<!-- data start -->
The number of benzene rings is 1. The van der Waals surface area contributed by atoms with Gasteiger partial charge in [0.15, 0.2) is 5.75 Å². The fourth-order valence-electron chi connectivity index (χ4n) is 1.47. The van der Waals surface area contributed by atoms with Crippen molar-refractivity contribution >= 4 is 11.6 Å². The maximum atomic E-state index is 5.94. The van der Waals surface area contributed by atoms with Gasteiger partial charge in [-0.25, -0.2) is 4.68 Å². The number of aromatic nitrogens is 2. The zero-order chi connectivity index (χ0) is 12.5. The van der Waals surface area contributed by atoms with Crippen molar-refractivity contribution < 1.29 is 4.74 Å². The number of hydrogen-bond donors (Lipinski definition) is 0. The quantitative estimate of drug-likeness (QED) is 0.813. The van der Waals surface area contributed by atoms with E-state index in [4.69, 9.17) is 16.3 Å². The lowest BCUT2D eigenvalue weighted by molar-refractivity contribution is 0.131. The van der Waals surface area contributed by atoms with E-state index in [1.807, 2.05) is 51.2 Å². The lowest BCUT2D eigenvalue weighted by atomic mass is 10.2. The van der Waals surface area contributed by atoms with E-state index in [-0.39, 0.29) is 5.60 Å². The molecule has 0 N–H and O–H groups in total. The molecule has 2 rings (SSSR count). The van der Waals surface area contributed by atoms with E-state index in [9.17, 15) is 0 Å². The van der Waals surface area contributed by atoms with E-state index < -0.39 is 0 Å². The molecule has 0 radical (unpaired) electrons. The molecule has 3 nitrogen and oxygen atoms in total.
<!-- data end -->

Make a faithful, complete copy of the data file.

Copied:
The number of benzene rings is 1. The van der Waals surface area contributed by atoms with Gasteiger partial charge in [0.15, 0.2) is 5.75 Å². The fourth-order valence-electron chi connectivity index (χ4n) is 1.47. The van der Waals surface area contributed by atoms with Crippen molar-refractivity contribution >= 4 is 11.6 Å². The maximum atomic E-state index is 5.94. The van der Waals surface area contributed by atoms with Gasteiger partial charge in [-0.25, -0.2) is 4.68 Å². The number of aromatic nitrogens is 2. The zero-order chi connectivity index (χ0) is 12.5. The van der Waals surface area contributed by atoms with Crippen molar-refractivity contribution < 1.29 is 4.74 Å². The number of hydrogen-bond donors (Lipinski definition) is 0. The quantitative estimate of drug-likeness (QED) is 0.813. The van der Waals surface area contributed by atoms with E-state index in [4.69, 9.17) is 16.3 Å². The lowest BCUT2D eigenvalue weighted by molar-refractivity contribution is 0.131. The van der Waals surface area contributed by atoms with E-state index in [1.807, 2.05) is 51.2 Å². The lowest BCUT2D eigenvalue weighted by atomic mass is 10.2. The van der Waals surface area contributed by atoms with E-state index in [-0.39, 0.29) is 5.60 Å². The molecule has 0 N–H and O–H groups in total. The molecule has 2 rings (SSSR count). The van der Waals surface area contributed by atoms with E-state index in [9.17, 15) is 0 Å². The van der Waals surface area contributed by atoms with E-state index < -0.39 is 0 Å². The molecule has 0 radical (unpaired) electrons. The molecule has 3 nitrogen and oxygen atoms in total.